Postbellum America, 1866-1913
Joel Chandler Harris, 1848-1908By Monica Horne
Student, University of North Carolina at Pembroke
Joel Chandler Harris was an accomplished and well-known writer in his time. He was known for his journalism skills but most of all for his stories narrated by the character, Uncle Remus. His early career consisted of a typesetter and paragrapher and later an editor as well, although he was not well recognized for his editorial input.
Harris was a shy man, and self-conscious of his looks. As an adult he wore a wide brimmed hat even indoors to cover his red hair. Because of his shyness he never appeared publicly to present any of his works. However, he was well known for his sense of humor in his writings and it is believed that perhaps he hid behind his humor because of his low self-esteem. Growing up he was known to often play practical jokes on his friends, which on several occasions turned out to be harmful to the friend.
Harris was born in Eatonton, Georgia and was raised by his single mother. His formal education ended by his early teens. At that time, he became a printer’s devil for the Countryman, a local newspaper owned by Joseph Addison Turner. Turner owned the Turnwold Plantation, which Harris later moved to. It was here, at Turnwold, that Harris was first introduced the Negro slaves. He spent many hours with the slaves listening to their folklore. He had an ear for their dialect and committed to memory both their stories and language. It would later prove to be an asset to his career. In the stories of Uncle Remus, Harris was able to capture the reader and listener’s attention by his accurate detail of the Negro folklore of the plantation slave. Although other writers had also imitated the language, they were unable to capture it the way Harris did. Turner’s business collapsed in 1866 with the end of the American Civil War and Harris left Turnwold.
After Turnwold and The Countryman, Harris worked as a typesetter for the Macon Telegraph, the New Orleans Crescent Monthly and the Forsyth, Georgia, Monroe Advertiser. After the Advertiser he became as associate editor of the Savannah Morning News. He married Esther LaRose while living in Savannah in 1873. They had nine children but lost three to childhood illnesses. In 1876, Harris moved his family to Atlanta because of an epidemic of yellow fever in Savannah. It was there that he obtained his job with the Atlanta Constitution. Harris lived in Atlanta until his death in 1908. He died of acute nephritis and cirrhosis of the liver.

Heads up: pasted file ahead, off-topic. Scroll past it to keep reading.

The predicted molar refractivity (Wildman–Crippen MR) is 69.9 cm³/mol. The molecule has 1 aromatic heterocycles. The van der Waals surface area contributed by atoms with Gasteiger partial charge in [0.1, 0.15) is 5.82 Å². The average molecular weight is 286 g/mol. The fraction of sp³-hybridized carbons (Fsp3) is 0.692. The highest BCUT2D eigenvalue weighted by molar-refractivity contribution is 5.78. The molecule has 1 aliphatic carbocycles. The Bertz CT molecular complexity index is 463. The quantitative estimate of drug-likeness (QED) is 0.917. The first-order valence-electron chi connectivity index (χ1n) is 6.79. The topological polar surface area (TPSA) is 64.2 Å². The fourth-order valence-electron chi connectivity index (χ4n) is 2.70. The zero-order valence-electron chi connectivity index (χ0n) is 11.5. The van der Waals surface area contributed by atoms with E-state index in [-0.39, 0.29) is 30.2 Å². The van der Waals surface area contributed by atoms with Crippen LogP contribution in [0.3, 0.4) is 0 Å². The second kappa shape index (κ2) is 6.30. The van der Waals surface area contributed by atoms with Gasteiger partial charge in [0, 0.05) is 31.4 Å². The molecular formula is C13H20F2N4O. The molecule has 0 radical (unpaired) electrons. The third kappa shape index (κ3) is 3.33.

Harris provided humor in his works and depicted issues of the underlying racial overtones of the time through his works. In “The Wonderful Tar-Baby Story” found in the collection, Uncle Remus: His Songs and His Sayings, Brer Rabbit and Brer Fox are at odds with each other once again. This is a humorous story because Brer Rabbit becomes insulted by the indignance of the tar baby. Brer Rabbit expects the tar baby to speak to him since he is “respectubble folk”, however he does not realize this is a set-up by Brer Fox. Brer Rabbit later finds himself stuck to the tar baby with hands, feet, and head when he begins to hit the tar baby for not speaking. Brer Fox is “laying low” and watching with delight. Brer Fox then appears, speaks to Brer Rabbit and makes fun of him stating, “You look sorter stuck up dis mawnin’, ‘sezee en den he rolled on de groun’, en laft en laft twel he couldn’t laff no mo’.” Harris’ imagery makes this story easy for the reader/listener to picture this tale in his mind and chuckle to himself at the sight of Brer Rabbit stuck to the tar baby.
Harris’ stories focus on the issues of slavery and white supremacy in the time of post American Civil War as well. Uncle Remus is the narrator and the animals represent the white and black populations. Arnold suggest in an article written on Harris published in the Encyclopedia of American Humorists, that tensions between the races is represented by one animal being the stronger creature (Brer Fox) and one the weaker (Brer Rabbit) in nature. The weaker creature obtains triumph not by his physical strength but by his ability to outsmart the other. Thus, these two creatures represent white and black in the society of the time respectively. Perhaps through his humor and his creativeness, Harris had a lesson for us all in social order and how we treat our fellow man.
BibliographyThe History of Uncle Remus
Arnold, Jr., St. George Tucker. “Harris, Joel Chandler.” Encyclopedia of American Humorists. New York: Garland, 1988.
Encyclopedia of American Humorists is a well respected collection series of American humorists. Found in its volumes are detailed yet easy to read biographies of the author, followed by a bibliography, biography list and references.Brickley, Jr., R. Bruce. “Joel Chandler Harris.” Encyclopedia of Literary Biography: American Humorists, Vol. 2. Detroit: Gale Research, 1982.
Published in 1978, Dictionary of Literary Biography, provides reliable information in the history of literary figures. In each of it's biographical entries a list of the author's works are provided followed by detailed biographical sketch of the author. Entries include photographs of the authors, and copies of some manuscripts. Completing the sketch is a bibliography list, a biography list and a reference list.Hale, Doty. “Joel Chandler Harris.” Dictionary of Literary Biography: American Short Story Writers 1880-1910, Vol. 78. Detroit: Gale Research, 1989.
Hoskins, Robert L. “Joel Chandler Harris.” Dictionary of Literary Biography: American Magazine Journalists, Vol. 91. Detroit: Gale Research, 1990.
Keenan, Hugh T. “Joel Chandler Harris.” Dictionary of Literary Biography: American Writers for Children Before 1900, Vol. 42. Detroit.